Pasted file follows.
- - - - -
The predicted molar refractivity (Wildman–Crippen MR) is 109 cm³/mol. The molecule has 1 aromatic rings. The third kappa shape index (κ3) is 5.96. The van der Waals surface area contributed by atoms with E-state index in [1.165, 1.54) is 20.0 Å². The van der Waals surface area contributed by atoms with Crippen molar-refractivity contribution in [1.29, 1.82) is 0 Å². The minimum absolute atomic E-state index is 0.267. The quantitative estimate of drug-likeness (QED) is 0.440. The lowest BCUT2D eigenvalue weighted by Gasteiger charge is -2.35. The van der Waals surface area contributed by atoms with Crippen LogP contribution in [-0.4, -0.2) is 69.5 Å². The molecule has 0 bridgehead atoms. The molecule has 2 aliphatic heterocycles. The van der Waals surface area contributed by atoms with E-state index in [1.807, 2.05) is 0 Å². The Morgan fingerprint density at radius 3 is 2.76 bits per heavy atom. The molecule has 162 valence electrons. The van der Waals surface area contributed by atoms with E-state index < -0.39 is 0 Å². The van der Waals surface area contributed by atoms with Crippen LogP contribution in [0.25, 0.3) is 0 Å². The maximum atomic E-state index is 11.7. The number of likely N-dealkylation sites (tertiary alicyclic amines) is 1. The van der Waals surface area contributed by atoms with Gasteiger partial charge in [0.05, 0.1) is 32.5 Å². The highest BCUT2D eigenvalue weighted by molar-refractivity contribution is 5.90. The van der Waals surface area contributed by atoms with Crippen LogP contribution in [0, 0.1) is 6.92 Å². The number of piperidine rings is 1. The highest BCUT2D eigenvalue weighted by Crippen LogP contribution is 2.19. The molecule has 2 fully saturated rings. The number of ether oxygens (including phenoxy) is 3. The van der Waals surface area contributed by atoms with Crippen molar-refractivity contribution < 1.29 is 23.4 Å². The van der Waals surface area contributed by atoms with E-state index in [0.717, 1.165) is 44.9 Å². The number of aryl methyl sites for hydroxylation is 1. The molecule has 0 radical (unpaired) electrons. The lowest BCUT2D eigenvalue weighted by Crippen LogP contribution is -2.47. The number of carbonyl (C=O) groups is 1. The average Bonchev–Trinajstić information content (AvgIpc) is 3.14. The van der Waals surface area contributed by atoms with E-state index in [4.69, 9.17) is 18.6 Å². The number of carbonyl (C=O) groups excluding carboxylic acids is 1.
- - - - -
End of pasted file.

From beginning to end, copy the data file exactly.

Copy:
The predicted molar refractivity (Wildman–Crippen MR) is 109 cm³/mol. The molecule has 1 aromatic rings. The third kappa shape index (κ3) is 5.96. The van der Waals surface area contributed by atoms with E-state index in [1.165, 1.54) is 20.0 Å². The van der Waals surface area contributed by atoms with Crippen molar-refractivity contribution in [1.29, 1.82) is 0 Å². The minimum absolute atomic E-state index is 0.267. The quantitative estimate of drug-likeness (QED) is 0.440. The lowest BCUT2D eigenvalue weighted by Gasteiger charge is -2.35. The van der Waals surface area contributed by atoms with Crippen LogP contribution in [-0.4, -0.2) is 69.5 Å². The molecule has 0 bridgehead atoms. The molecule has 2 aliphatic heterocycles. The van der Waals surface area contributed by atoms with E-state index in [1.807, 2.05) is 0 Å². The Morgan fingerprint density at radius 3 is 2.76 bits per heavy atom. The molecule has 162 valence electrons. The van der Waals surface area contributed by atoms with E-state index < -0.39 is 0 Å². The van der Waals surface area contributed by atoms with Crippen LogP contribution in [0.25, 0.3) is 0 Å². The maximum atomic E-state index is 11.7. The number of likely N-dealkylation sites (tertiary alicyclic amines) is 1. The van der Waals surface area contributed by atoms with Gasteiger partial charge in [0.05, 0.1) is 32.5 Å². The highest BCUT2D eigenvalue weighted by molar-refractivity contribution is 5.90. The van der Waals surface area contributed by atoms with Crippen LogP contribution in [0, 0.1) is 6.92 Å². The number of piperidine rings is 1. The highest BCUT2D eigenvalue weighted by Crippen LogP contribution is 2.19. The molecule has 2 fully saturated rings. The number of ether oxygens (including phenoxy) is 3. The van der Waals surface area contributed by atoms with Crippen molar-refractivity contribution < 1.29 is 23.4 Å². The van der Waals surface area contributed by atoms with E-state index in [0.717, 1.165) is 44.9 Å². The number of aryl methyl sites for hydroxylation is 1. The molecule has 0 radical (unpaired) electrons. The lowest BCUT2D eigenvalue weighted by Crippen LogP contribution is -2.47. The number of carbonyl (C=O) groups is 1. The average Bonchev–Trinajstić information content (AvgIpc) is 3.14. The van der Waals surface area contributed by atoms with E-state index in [4.69, 9.17) is 18.6 Å². The number of carbonyl (C=O) groups excluding carboxylic acids is 1.